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by josh keller · Published · Updated
No brown skins. (Hispanic Americans and the 1986 Immigration Reform Act)
The Economist (US) February 3, 1990 No brown skins SAN FRANCISCO HISPANIC Americans were against the 1986 Immigration Reform Act; they feared it would give employers an excuse not to hire people who looked or sounded Hispanic. They were right, it seems. The California Fair Employment and Housing Commission reports that the law, which is supposed to deter illegal immigration, has created “a widespread pattern and practice of discrimination” against legal immigrants.
The law fines or imprisons those employers who are caught hiring illegal immigrants. Nervous employers are playing safe by brushing aside official work permits and declining to hire people with brown skins and Latin names and accents. The law, which was supposed to protect people against this happening, created a special counsel to hear complaints and to act on them. But there is just one special-counsel office, and that is in Washington, DC. Few immigrants even learn of its existence, let alone approach it with complaints.
In addition, reports the Californian commission (an independent agency established 30 years ago to protect civil rights in jobs and housing), the Immigration and Nationalisation Service (INS) issues such a variety of different immigrant classifications that employers cannot be familiar with what is official and what is not. The confusion is compounded by the amnesty that the law gave to illegal immigrants who could prove that they had lived in the United States since 1981, plus the special rules for agricultural workers. The sorting-out of all this leaves the immigration service snowed under with forms and letters of work-approval. go to site illegal immigration statistics
Although the INS claims to have spent $2m on educational material explaining the law, the explanation, the commission says sternly, is “inadequate…incomplete and confusing”. As remedy, the commission proposes a temporary moratorium on employer sanctions until the backlog of appeals for work authorisation is cleared, the educational material is rewritten and special counsel offices are opened around the country.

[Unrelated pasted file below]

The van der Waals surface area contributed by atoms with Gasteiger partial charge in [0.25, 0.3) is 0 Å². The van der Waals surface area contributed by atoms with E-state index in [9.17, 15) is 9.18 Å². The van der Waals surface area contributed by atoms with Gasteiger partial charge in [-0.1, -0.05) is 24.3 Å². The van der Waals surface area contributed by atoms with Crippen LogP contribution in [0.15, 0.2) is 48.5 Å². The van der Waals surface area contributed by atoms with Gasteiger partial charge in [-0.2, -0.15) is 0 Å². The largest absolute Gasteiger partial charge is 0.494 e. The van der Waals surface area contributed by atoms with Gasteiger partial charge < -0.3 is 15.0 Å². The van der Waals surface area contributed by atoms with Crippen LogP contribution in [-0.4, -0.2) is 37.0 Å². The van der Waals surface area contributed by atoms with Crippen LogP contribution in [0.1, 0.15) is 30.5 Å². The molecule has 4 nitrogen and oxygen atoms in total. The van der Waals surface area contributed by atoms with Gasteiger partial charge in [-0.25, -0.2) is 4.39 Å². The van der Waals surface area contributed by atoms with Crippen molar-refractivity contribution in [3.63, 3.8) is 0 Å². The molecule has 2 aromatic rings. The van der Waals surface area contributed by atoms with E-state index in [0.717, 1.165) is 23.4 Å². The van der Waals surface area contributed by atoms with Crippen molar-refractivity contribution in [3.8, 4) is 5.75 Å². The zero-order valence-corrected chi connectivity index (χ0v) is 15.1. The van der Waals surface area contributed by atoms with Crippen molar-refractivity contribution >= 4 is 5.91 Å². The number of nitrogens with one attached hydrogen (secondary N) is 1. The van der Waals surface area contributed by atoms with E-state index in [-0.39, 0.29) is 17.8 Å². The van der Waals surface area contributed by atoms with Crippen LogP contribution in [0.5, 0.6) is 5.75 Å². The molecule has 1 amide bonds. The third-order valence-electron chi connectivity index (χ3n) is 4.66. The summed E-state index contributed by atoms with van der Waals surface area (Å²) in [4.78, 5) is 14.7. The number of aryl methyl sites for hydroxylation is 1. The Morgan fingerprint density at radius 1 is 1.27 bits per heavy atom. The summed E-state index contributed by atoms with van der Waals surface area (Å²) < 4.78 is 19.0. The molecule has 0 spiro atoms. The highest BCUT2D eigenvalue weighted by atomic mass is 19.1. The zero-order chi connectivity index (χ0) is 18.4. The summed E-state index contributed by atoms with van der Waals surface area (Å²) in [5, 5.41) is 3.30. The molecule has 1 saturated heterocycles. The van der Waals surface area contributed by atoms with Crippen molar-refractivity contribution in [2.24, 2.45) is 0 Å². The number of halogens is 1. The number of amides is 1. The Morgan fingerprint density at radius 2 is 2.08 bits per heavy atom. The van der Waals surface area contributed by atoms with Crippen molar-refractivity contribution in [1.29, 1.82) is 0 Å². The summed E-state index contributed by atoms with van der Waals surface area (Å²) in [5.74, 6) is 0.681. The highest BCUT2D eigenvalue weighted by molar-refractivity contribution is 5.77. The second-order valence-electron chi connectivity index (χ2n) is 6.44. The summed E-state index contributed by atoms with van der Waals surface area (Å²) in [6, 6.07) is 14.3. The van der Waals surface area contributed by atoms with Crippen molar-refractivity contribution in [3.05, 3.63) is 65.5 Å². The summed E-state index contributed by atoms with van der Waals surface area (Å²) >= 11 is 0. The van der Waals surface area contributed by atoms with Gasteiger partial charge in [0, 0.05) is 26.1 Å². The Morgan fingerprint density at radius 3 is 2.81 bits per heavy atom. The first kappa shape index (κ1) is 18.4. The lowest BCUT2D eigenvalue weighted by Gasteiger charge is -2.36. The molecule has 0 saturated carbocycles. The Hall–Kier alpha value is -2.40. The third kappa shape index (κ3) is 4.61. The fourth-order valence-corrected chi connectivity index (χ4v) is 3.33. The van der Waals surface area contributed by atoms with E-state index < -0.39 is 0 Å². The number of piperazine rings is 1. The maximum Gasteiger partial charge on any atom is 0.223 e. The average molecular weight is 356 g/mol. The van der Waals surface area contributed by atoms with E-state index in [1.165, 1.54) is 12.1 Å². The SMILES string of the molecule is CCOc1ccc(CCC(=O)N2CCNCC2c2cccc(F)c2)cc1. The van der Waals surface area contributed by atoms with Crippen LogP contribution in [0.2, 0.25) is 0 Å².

The California report is important since about half the immigrants who come to the United States seeking work authorisation come to California. But it is only one in a series of reports on the effect of the 1986 law. A New York task force is due to report to Governor Mario Cuomo soon. And in a month or two, the General Accounting Office (GAO), which was officially charged to monitor the consequences of the immigration controls, will be issuing its findings. Last year the GAO reported that about 16% of some 3.3m employers who were aware of the new rules did discriminate against foreign-looking applicants. The report called for a more co-ordinated effort to educate the public but, unlike the California commission, it did not declare that a “pattern” of discrimination had resulted from the act. web site illegal immigration statistics
If the GAO now finds such a pattern, it would trigger changes in the law. Congress would have 30 days to consider lifting sanctions against employers. But if the GAO reports that it has found no serious discrimination, the provisions in the law that are supposed to protect workers against bias would be removed. In any event, the GAO report will set off a fiery debate in Congress.
Part of the debate is whether the law’s strictness has in fact cut down illegal immigration. Statistics from the INS suggest that it has. In 1986 1.6m people were caught trying to enter from Mexico; in 1989, with more border guards, the total had shrunk to 850,000 people. Either they are getting cleverer at evading the guards, or the law, despite its unfair side-effects, is working.
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